What she discovers is she ends up back home. And it's the complete opposite of some of the dreams and hopes that she had for herself, and that was to be this shining star in the community. But what we discover in the film is she finds a new way to dream about that.”
She doesn't seem embittered. There's something beautiful about her decision to plant her flag in her community and appreciate her community.
“That's who Turquoise is as a character, and that’s who I saw in many of the women in my life. They may have been through circumstances, but they weren't weighed down by those circumstances. No matter what, they still found a way to carry themselves with grace and dignity.
It's also symptomatic of the community in which we shot the film. I shot in my hometown of Fort Worth, Texas, on the southside of Fort Worth, which at one time was a bustling community for African American folks.
And today, it's being gentrified, and the holdovers are hanging over to what they have. The bar that's central to the film is a bar that feels like it's been there forever. And it's a communal place. It's where people go for a home away from home. And they all supported and opened their doors for me to make this film.
… I just feel like it's a sense of the people in this community, and especially the women. I feel like Turquoise is representing that they carry themselves with that grace and dignity.”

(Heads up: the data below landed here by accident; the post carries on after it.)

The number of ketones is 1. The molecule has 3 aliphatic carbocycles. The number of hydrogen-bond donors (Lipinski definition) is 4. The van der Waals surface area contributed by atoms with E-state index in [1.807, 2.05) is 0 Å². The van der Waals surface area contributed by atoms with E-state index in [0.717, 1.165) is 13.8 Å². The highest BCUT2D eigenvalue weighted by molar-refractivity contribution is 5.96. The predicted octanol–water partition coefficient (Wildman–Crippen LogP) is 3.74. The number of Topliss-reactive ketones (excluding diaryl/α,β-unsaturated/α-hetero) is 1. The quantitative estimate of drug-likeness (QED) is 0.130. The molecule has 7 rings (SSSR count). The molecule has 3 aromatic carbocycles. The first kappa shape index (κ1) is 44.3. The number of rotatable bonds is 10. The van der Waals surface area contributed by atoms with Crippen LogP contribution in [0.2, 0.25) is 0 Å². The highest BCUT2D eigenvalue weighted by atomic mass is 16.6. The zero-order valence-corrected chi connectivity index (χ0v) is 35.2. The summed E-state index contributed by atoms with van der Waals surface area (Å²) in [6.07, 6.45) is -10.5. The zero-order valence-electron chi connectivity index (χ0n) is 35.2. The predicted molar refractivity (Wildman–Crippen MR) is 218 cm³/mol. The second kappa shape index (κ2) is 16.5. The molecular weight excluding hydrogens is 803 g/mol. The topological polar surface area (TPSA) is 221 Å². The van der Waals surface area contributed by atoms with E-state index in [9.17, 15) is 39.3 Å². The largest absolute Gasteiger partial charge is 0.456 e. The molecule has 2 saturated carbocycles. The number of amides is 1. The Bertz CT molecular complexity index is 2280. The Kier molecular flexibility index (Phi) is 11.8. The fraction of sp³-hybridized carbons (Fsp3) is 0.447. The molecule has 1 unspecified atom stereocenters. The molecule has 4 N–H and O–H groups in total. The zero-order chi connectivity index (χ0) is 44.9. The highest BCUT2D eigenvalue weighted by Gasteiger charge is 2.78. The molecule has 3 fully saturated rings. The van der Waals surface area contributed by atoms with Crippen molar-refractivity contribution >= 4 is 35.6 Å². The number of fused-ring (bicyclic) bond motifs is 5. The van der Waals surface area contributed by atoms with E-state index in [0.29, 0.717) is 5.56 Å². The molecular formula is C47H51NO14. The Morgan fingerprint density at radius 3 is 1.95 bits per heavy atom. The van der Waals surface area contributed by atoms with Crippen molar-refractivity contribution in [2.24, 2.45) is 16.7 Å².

Do young women really have to take etiquette classes (to prep for the pageant)?
“Yeah, that is part of the journey. ... There's also an essay component, obviously, a talent component. ... But it's more of a holistic pageant in that the belief is that they are preparing young women for the future.
… A big part of the Miss Juneteenth pageant is that they're aspirational, and they're trying to equip young Black women in ways to navigate in this world that a lot of times isn't supportive of them.”
Turquoise thinks if her daughter continues with the pageant training, then she might avoid other pitfalls that could more easily await her.
“It's protection. She's desperately looking [for] a way for her daughter to have security for her future, no matter what. She sees Miss Juneteeth as this opportunity for [her daughter] to have the future that was in her grasp, and, unfortunately, she felt like went away.”
Juneteenth has become a topic of conversation of late. Did you anticipate today’s events when you made your movie?
“I didn't anticipate it, but we've obviously been here before. It's disheartening in that respect. It's also bittersweet for me. Because while I'm excited that this film is going out in the world — it’s, for a Black person in this country, a difficult time to be navigating all of this tragedy that we're experiencing as a people.
You want to be hopeful, because you hope this time you're seeing the pulse of the nation, and you hope this time that there is some change on the other side of this lasting change.”
How do you think your film is going to affect young Black women?
“I think these conversations are becoming visible outside the Black community, but we have been having these conversations all along. Fortunately, voices are being amplified, and I'm hopeful that they're being listened to and heard.
… My mother went through the civil rights movement. My daughter is about to be 2 years old. And my mother, there are feelings that she experienced during the civil rights movement that my daughter is living through right now.”
—Written by Erin Senne and Amy Ta, produced by Rosalie Atkinson